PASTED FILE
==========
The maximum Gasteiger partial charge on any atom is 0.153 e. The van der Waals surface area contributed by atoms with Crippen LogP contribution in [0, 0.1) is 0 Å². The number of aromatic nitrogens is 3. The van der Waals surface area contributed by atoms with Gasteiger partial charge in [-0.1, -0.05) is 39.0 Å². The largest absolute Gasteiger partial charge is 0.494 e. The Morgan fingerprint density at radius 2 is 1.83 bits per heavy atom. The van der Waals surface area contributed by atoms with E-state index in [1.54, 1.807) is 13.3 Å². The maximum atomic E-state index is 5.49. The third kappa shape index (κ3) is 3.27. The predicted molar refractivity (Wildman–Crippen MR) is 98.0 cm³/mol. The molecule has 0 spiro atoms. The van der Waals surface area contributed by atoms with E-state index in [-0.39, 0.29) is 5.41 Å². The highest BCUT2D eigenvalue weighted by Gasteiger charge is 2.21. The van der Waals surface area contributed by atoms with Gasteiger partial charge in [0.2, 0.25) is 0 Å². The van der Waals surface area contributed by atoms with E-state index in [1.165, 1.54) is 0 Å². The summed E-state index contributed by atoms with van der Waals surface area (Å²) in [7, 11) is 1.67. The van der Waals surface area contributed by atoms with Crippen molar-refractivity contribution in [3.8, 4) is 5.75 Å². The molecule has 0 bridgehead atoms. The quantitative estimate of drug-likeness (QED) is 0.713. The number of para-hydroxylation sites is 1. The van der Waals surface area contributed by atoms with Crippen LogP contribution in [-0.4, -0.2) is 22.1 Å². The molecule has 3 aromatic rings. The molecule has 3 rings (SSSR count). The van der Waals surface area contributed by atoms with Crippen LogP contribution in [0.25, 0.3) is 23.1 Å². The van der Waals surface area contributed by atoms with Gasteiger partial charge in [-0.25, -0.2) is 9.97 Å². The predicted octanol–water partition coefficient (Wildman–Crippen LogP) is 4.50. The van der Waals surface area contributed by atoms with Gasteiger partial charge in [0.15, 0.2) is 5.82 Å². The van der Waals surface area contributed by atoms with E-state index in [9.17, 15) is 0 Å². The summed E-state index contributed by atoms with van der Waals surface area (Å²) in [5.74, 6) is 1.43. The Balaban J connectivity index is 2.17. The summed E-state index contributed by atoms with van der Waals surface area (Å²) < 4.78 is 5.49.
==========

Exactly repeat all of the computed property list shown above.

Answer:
The maximum Gasteiger partial charge on any atom is 0.153 e. The van der Waals surface area contributed by atoms with Crippen LogP contribution in [0, 0.1) is 0 Å². The number of aromatic nitrogens is 3. The van der Waals surface area contributed by atoms with Gasteiger partial charge in [-0.1, -0.05) is 39.0 Å². The largest absolute Gasteiger partial charge is 0.494 e. The Morgan fingerprint density at radius 2 is 1.83 bits per heavy atom. The van der Waals surface area contributed by atoms with E-state index in [1.54, 1.807) is 13.3 Å². The maximum atomic E-state index is 5.49. The third kappa shape index (κ3) is 3.27. The predicted molar refractivity (Wildman–Crippen MR) is 98.0 cm³/mol. The molecule has 0 spiro atoms. The van der Waals surface area contributed by atoms with E-state index in [-0.39, 0.29) is 5.41 Å². The highest BCUT2D eigenvalue weighted by Gasteiger charge is 2.21. The van der Waals surface area contributed by atoms with Gasteiger partial charge in [0.2, 0.25) is 0 Å². The van der Waals surface area contributed by atoms with E-state index in [1.165, 1.54) is 0 Å². The summed E-state index contributed by atoms with van der Waals surface area (Å²) in [7, 11) is 1.67. The van der Waals surface area contributed by atoms with Crippen molar-refractivity contribution in [3.8, 4) is 5.75 Å². The molecule has 0 bridgehead atoms. The quantitative estimate of drug-likeness (QED) is 0.713. The number of para-hydroxylation sites is 1. The van der Waals surface area contributed by atoms with Crippen LogP contribution in [-0.4, -0.2) is 22.1 Å². The molecule has 3 aromatic rings. The molecule has 3 rings (SSSR count). The van der Waals surface area contributed by atoms with Crippen LogP contribution in [0.25, 0.3) is 23.1 Å². The van der Waals surface area contributed by atoms with Gasteiger partial charge in [-0.25, -0.2) is 9.97 Å². The predicted octanol–water partition coefficient (Wildman–Crippen LogP) is 4.50. The van der Waals surface area contributed by atoms with Gasteiger partial charge in [0.15, 0.2) is 5.82 Å². The van der Waals surface area contributed by atoms with E-state index in [9.17, 15) is 0 Å². The summed E-state index contributed by atoms with van der Waals surface area (Å²) in [5.74, 6) is 1.43. The Balaban J connectivity index is 2.17. The summed E-state index contributed by atoms with van der Waals surface area (Å²) < 4.78 is 5.49.